The Effects of Radiation Escape on Accuracy and Precision in Isotopic Composition Determination of Uranium and Plutonium Samples with Decay Energy Spectroscopy

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Ockrin, Timothy
Koehler, Katrina
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Decay Energy Spectroscopy (DES) results in high energy resolution (1-5 keV @ 5 MeV) spectra of decay energies where the energy of each decay is measured as a single event as opposed to individual measurements of each decay particle. In order to accomplish this, the measured source is not external to the absorber, but embedded within it. DES can be used for nuclear safeguards, metrology, and medical isotope development, but measurements are affected by incomplete energy capture occurring when decay particles escape the absorber. In order to reduce escape likelihood, absorbers can be capped with a layer of gold. Geant4, a Monte-Carlo simulation software capable of handling energy transport between particles, is used to simulate DES measurements with varying thicknesses of absorber cap. Analysis of these spectra shows that the biggest benefit of capping can be realized by adding 5 μm of gold to all dimensions, reducing the escape of most alpha-decaying uranium and plutonium radionuclides by an order of magnitude.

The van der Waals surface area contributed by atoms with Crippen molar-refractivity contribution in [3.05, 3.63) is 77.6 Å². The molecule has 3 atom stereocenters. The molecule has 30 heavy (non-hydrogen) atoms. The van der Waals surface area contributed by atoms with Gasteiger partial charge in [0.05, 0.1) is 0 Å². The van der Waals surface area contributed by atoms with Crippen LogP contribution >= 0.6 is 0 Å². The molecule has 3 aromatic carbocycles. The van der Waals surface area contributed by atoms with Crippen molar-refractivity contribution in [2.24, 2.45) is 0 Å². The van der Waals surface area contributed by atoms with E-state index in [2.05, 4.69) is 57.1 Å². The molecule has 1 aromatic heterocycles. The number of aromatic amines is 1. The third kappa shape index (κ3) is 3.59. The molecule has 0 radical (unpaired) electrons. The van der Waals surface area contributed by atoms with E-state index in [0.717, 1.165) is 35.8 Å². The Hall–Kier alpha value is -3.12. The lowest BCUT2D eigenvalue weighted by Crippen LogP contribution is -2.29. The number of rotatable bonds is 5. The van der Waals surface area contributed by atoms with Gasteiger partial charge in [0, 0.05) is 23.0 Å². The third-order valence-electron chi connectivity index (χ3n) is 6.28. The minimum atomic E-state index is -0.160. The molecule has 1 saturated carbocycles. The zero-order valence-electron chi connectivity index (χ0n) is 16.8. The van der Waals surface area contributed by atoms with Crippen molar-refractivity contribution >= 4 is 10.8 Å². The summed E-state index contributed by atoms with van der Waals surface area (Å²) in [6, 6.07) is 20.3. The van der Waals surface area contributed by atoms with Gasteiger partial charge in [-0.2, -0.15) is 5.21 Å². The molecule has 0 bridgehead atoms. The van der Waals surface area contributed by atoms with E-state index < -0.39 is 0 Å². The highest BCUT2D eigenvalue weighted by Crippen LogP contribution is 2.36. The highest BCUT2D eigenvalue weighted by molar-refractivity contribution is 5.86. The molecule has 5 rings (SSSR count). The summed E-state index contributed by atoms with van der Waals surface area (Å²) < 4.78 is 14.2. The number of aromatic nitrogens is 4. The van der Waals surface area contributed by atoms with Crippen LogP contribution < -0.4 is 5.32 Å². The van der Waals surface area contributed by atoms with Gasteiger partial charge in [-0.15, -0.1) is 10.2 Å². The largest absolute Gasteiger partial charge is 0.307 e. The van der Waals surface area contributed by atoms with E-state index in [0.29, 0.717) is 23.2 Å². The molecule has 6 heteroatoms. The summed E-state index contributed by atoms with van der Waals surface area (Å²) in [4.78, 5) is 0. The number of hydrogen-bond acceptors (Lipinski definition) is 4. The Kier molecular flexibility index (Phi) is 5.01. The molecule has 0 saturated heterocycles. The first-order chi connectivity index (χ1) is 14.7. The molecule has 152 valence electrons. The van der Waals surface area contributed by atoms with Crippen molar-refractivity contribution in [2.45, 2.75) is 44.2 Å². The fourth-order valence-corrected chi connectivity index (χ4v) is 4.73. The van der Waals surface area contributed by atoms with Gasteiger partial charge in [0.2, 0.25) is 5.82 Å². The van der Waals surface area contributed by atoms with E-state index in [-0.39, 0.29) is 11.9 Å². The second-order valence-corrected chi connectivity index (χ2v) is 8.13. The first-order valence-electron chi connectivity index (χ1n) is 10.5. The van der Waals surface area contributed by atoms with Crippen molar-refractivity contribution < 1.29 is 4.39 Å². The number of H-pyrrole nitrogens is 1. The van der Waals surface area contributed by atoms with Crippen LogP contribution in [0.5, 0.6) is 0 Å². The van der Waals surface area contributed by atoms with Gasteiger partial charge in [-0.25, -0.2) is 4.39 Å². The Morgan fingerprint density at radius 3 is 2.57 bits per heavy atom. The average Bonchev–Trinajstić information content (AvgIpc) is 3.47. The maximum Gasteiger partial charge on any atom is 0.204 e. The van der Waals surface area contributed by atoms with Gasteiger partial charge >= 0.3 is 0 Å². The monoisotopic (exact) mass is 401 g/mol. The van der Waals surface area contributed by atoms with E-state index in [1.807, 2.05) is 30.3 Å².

XLII Annual Rochester Symposium for Physics Students, University of Rochester, April 20, 2024
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